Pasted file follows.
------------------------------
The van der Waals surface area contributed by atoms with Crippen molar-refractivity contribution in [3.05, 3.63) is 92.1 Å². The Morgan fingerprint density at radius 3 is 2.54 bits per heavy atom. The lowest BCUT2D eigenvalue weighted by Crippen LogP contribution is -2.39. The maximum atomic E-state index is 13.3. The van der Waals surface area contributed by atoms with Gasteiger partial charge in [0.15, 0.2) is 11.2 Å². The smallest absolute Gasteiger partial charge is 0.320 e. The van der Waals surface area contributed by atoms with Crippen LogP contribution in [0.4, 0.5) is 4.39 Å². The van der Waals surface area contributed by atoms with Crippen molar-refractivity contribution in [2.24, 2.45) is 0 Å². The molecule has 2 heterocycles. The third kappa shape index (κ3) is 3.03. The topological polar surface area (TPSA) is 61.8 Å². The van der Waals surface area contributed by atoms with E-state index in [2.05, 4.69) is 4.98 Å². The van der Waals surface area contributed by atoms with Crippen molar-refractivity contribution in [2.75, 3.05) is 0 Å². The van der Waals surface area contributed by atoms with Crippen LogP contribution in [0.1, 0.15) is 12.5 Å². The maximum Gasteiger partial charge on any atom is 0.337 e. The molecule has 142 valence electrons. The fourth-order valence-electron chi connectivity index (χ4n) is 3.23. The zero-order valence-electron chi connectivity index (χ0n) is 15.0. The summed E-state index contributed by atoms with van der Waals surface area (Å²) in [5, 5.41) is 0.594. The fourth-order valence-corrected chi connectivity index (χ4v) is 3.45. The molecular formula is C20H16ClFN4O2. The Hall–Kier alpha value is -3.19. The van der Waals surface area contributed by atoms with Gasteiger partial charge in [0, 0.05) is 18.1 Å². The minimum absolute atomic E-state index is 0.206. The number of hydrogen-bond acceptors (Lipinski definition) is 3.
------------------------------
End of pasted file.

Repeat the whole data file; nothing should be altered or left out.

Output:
The van der Waals surface area contributed by atoms with Crippen molar-refractivity contribution in [3.05, 3.63) is 92.1 Å². The Morgan fingerprint density at radius 3 is 2.54 bits per heavy atom. The lowest BCUT2D eigenvalue weighted by Crippen LogP contribution is -2.39. The maximum atomic E-state index is 13.3. The van der Waals surface area contributed by atoms with Gasteiger partial charge in [0.15, 0.2) is 11.2 Å². The smallest absolute Gasteiger partial charge is 0.320 e. The van der Waals surface area contributed by atoms with Crippen LogP contribution in [0.4, 0.5) is 4.39 Å². The van der Waals surface area contributed by atoms with Crippen molar-refractivity contribution in [2.24, 2.45) is 0 Å². The molecule has 2 heterocycles. The third kappa shape index (κ3) is 3.03. The topological polar surface area (TPSA) is 61.8 Å². The van der Waals surface area contributed by atoms with E-state index in [2.05, 4.69) is 4.98 Å². The van der Waals surface area contributed by atoms with Crippen molar-refractivity contribution in [2.75, 3.05) is 0 Å². The van der Waals surface area contributed by atoms with Crippen LogP contribution in [0.1, 0.15) is 12.5 Å². The maximum Gasteiger partial charge on any atom is 0.337 e. The molecule has 142 valence electrons. The fourth-order valence-electron chi connectivity index (χ4n) is 3.23. The zero-order valence-electron chi connectivity index (χ0n) is 15.0. The summed E-state index contributed by atoms with van der Waals surface area (Å²) in [5, 5.41) is 0.594. The fourth-order valence-corrected chi connectivity index (χ4v) is 3.45. The molecular formula is C20H16ClFN4O2. The Hall–Kier alpha value is -3.19. The van der Waals surface area contributed by atoms with Gasteiger partial charge in [0, 0.05) is 18.1 Å². The minimum absolute atomic E-state index is 0.206. The number of hydrogen-bond acceptors (Lipinski definition) is 3.